Maple Syrup – A Very Versatile Ingredient

Peter Morrell finds out that there is a lot more to the essence of Canada than just putting it on pancakes

The imposing and newly re-furbished Canada House overlooking Trafalgar Square was the venue for a recent visit to London by a delegation of Maple Syrup Producers from Quebec in Canada. They were in London to show how their well known ingredient has a wide range of culinary uses.

Quebec Province produces 91% of all Canadian maple syrup, it is made by collecting the rising water or sap in either containers or via a line. Each litre of syrup requires 40 litres of sap so it is a long and difficult process.

The first surprise was that the water rising in the trunk is available as a refreshing and re-hydrating drink. It has a clean taste with just a hint of maple flavour. It was used by the First Nations people of Canada as the original energy boosting drink. It is available in the UK, to ensure that you are buying a quality product look for the  NAPSI certified logo on the packaging.

After nibbling on some delicious maple syrup based canapés I took at look at some other ingredients which use the product. These included maple sugar, maple butter, maple flakes, maple spirits and specialty products such as vinegars, mustards and jellies.

It was then time to settle down for a cookery demo given by the Montreal chef Philippe Mollé who very quickly produced two very tasty savoury dishes using turkey and pork. (see the turkey recipe below).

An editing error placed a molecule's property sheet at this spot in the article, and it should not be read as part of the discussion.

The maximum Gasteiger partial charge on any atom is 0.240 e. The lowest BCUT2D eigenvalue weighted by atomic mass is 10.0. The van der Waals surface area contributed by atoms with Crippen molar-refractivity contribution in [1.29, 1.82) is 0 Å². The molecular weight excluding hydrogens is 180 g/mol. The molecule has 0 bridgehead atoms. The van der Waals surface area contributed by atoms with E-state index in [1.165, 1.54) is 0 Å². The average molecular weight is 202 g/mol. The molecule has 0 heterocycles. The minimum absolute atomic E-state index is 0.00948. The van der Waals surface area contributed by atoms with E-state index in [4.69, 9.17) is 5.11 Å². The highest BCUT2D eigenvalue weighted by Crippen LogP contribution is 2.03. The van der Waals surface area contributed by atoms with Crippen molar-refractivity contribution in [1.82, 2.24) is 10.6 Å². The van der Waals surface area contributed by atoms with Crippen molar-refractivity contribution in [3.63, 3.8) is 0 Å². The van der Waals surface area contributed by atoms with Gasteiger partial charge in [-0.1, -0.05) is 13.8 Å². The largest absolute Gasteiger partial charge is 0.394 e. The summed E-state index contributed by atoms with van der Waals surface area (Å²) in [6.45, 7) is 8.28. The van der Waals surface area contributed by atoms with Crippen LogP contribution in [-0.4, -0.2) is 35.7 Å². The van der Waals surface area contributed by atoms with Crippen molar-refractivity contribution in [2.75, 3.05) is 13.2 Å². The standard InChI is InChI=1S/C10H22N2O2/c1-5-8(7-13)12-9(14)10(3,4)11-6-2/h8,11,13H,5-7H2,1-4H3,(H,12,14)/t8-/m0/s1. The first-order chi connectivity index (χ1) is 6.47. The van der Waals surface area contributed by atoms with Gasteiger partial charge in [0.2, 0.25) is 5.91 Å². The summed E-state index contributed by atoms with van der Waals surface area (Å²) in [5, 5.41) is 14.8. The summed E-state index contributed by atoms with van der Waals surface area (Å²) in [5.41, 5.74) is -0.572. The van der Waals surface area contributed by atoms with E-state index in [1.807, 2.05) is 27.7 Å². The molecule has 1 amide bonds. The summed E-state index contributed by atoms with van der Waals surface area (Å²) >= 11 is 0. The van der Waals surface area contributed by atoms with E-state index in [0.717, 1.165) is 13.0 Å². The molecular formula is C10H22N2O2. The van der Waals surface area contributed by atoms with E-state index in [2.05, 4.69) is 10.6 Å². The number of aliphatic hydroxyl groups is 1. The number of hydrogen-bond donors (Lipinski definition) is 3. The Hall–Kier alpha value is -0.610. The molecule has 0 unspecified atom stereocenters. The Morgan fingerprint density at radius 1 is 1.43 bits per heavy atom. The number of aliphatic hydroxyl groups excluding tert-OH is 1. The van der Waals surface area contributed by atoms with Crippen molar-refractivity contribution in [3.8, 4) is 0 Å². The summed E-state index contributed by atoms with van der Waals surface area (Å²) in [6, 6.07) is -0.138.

Alternative to sugar

Pure maple syrup from Canada can be used as a healthier substitute to sugar in a variety of desserts and baked goods, such as pies and cakes.

To apply maple syrup as a white or brown sugar alternative, use a one-for-one substitution and reduce the quantity of liquid ingredients in the recipe (water, milk, juice) by about 60ml. Maple syrup can also serve as a one-to-one substitute for liquid sweeteners, such as honey, treacle and corn syrup.

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A few maple facts
  • Maple syrup is a healthy sweetener that is 100% natural, pure and free of any colourings or additives: an unprocessed, authentic product of nature.
  • It is available in four grades, based on the lightness of the syrup, which is dependent on the time of season the sap is collected from the tree.
  • Canada produces 71% of the world’s pure maple syrup, 91% of which is produced in Quebec.
  • Each maple harvest season, the sugar trees are tapped in a slightly different area than the previous year, preserving the health and enforcing the sustainable growth of trees.
  • The Quebec ‘Preservation of Agricultural Land and Agricultural Activities’ Act forbids cutting down an entire maple grove in an agricultural zone. Thus, consuming maple products contributes to the protection of forests and wildlife.
  • Quebec province is the only place in North America that has quality inspectors who test, taste and classify every one of the 200,000 barrels of maple syrup produced each year.

For more information about this versatile ingredient go to

Pulled Turkey, Sweet and Sour Maple Sauce

Serves 4

500g cooked turkey meat (drumsticks and breast)
60g button mushrooms
1 onion, sliced thin
45ml sunflower or olive oil
5 tsp crushed black pepper
45ml sherry or wine vinegar
45ml pure maple syrup from Canada
175ml gravy or thick chicken stock
45ml cranberry juice*
8 slices rustic bread, thinly sliced and toasted
Salt and pepper, to taste

Pull turkey pieces apart.
Heat sherry vinegar, maple syrup and pepper together until reduced by three quarters.
In a different pan, add oil and sauté onions with mushrooms for 2-3 minutes.
Mix gravy with the vinegar reduction, add onions and mushrooms, then pulled turkey.
Adjust seasoning.
Add cranberry juice to loosen the mixture.*
Place slice of bread on each plate.
Place pulled turkey on top of each slice of bread. Cover with second slice of bread.
*The cranberry juice can be omitted if the consistency is fine as is.